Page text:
And the part that humbles me about how hard it really is to “lift yourself up by your bootstraps” in America is that I don’t have children. Not only does that make a class shift less expensive, it means I never have to worry that my rise was not high enough to keep them middle class too. After all, my Grandparents Phillips were securely middle class and only two of their five kids managed to stay in that class. The rest slipped back into the working class my grandfather had come out of.

6 thoughts on “Three, Maybe Four

  1. I am repeatedly struck by how much of a difference being without children makes in a person’s economic circumstances.

    I saw on FB the other day some quote from President Obama about how every woman should be able to make her own reproductive choices. And my first thought was “that’s nice in theory. But if your reproductive choice is to have 2-3 kids you really can’t. Not in this economy.”

  2. That’s what irritates me about how the anti-abortion language in this state is crafted. We have excellent research about why women in Tennessee have abortions–by and large, they cannot afford a child (or another child). If folks really wanted to do something real and permanent about lowering the abortion rate, we could work toward making it economically feasible for women to have children rather than demonizing them for choosing abortion.

    I think this is one of the important reasons kids today are trying to switch the language from “choice” to reproductive rights. The government should not restrict a woman’s ability to decide how many children she’d like to have.

  3. A couple of things that strike me: first, the anomalous social/economic position of the clergy goes way back in western Europe. To the earliest records of Protestant (and therefore married w/children) clergy. There are a few diaries of clerics from the 16th century, and this shows up a lot. By the time of Jane Austen, of course, it had become a recognized trope in fiction.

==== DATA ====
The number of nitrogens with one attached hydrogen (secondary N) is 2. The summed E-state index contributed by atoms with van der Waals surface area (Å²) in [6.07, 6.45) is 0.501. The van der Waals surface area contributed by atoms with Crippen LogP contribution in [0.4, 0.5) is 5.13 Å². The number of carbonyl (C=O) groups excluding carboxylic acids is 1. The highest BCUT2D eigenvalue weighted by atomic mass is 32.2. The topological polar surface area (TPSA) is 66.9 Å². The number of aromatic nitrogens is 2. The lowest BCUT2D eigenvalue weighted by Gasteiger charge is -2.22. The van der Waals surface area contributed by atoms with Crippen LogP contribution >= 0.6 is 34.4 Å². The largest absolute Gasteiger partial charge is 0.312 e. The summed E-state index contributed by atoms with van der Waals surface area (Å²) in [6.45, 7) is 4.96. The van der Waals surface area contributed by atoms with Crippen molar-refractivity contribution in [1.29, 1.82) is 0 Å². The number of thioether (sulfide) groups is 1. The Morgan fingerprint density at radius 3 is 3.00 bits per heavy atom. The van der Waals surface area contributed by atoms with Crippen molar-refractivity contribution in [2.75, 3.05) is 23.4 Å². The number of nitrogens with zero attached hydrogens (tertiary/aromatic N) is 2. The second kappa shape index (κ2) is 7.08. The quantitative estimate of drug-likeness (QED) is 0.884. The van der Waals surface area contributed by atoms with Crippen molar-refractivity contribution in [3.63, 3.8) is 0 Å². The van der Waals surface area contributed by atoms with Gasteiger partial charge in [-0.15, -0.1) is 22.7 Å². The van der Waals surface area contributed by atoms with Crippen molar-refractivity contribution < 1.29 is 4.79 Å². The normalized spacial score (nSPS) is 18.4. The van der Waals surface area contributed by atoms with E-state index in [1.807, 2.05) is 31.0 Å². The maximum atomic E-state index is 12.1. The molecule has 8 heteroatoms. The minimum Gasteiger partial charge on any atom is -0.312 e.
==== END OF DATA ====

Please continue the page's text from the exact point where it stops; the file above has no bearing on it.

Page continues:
Second is that “shirtsleeves to shirtsleeves in three generations” is sort of the American rebuttal of the American Dream (of each generation being a little better off than the one before). We are about a generation out of the period when we could believe in the Dream version of things and not the shirtsleeves one, but we keep being surprised by it.

  4. My family probably would have been considered lower-lower middle class. My mother had me when she was 19 and my brother when she was 20, and we lived with family or in a four-room rented house, until I was 12. But both of my parents worked–Daddy was a cop, Mother was a clerk–and were frugal, so we were able to move up into the middle class and buy a house and go to college. I look back on that childhood, and I was such a happy kid with a secure family and a good school and, for lack of a better word, prospects. I wish it could be like that for my niece and nephew, and I worry that it will not.

  5. I also didn’t feel poor because a lot of my friends were in the same boat. And there was always some family who had it worse or some ethnic group or race that could be disparaged for being “trashy” and thus “really” poor, not like us.

    This was sort of my situation, though I don’t know if I could even call myself poor. I didn’t want for anything, went to private schools, but economically we were still somewhere on the lower-middle, upper-lower spectrum. Being an only child played a big part in being able to afford private schools. Had I siblings, I don’t think my parents could have paid for our education. I still don’t know how to parse that — being simultaneously privileged and not privileged. I think we define ourselves on these very narrow axes, and when something doesn’t fit, rewrite our own narratives to make them fit.

  6. I know, it’s weird. I really didn’t feel poor. And though objectively I wanted for things, I didn’t internally experience it as want. And the thing is, I know there’s an enormous group of people who have it worse off than I ever did, but I know that because I know them. I’m friends with them. Hell, I’m related to them.

    So, I think the thing is that it can be true that you can indeed be objectively poor and still, within that paradigm, incredibly and deeply privileged.

    That’s me.

    I also think it’s discussions like this that kind of show where the idea of privilege starts to unravel at the edges. It’s a metaphor and like all metaphors, it can’t quite take you to the thing itself. I think it’s important to acknowledge that, even as we still find it a useful trope.